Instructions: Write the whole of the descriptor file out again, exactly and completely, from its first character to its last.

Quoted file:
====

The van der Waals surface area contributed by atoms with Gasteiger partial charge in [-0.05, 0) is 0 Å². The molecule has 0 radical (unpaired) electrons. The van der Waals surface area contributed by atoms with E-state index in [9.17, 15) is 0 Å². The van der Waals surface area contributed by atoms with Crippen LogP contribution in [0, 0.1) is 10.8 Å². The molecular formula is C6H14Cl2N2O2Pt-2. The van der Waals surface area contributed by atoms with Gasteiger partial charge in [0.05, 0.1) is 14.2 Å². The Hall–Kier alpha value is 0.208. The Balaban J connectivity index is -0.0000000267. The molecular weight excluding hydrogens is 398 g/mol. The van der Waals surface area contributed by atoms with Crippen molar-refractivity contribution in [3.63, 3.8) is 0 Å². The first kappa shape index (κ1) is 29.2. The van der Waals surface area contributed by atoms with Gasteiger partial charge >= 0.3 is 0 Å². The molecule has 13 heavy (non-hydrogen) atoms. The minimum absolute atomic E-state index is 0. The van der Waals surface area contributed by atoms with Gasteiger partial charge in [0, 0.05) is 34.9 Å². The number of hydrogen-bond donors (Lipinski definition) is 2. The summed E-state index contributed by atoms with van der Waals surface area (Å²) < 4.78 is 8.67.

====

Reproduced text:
The van der Waals surface area contributed by atoms with Gasteiger partial charge in [-0.05, 0) is 0 Å². The molecule has 0 radical (unpaired) electrons. The van der Waals surface area contributed by atoms with E-state index in [9.17, 15) is 0 Å². The van der Waals surface area contributed by atoms with Crippen LogP contribution in [0, 0.1) is 10.8 Å². The molecular formula is C6H14Cl2N2O2Pt-2. The van der Waals surface area contributed by atoms with Gasteiger partial charge in [0.05, 0.1) is 14.2 Å². The Hall–Kier alpha value is 0.208. The Balaban J connectivity index is -0.0000000267. The molecular weight excluding hydrogens is 398 g/mol. The van der Waals surface area contributed by atoms with Crippen molar-refractivity contribution in [3.63, 3.8) is 0 Å². The first kappa shape index (κ1) is 29.2. The van der Waals surface area contributed by atoms with Gasteiger partial charge >= 0.3 is 0 Å². The molecule has 13 heavy (non-hydrogen) atoms. The minimum absolute atomic E-state index is 0. The van der Waals surface area contributed by atoms with Gasteiger partial charge in [0, 0.05) is 34.9 Å². The number of hydrogen-bond donors (Lipinski definition) is 2. The summed E-state index contributed by atoms with van der Waals surface area (Å²) < 4.78 is 8.67.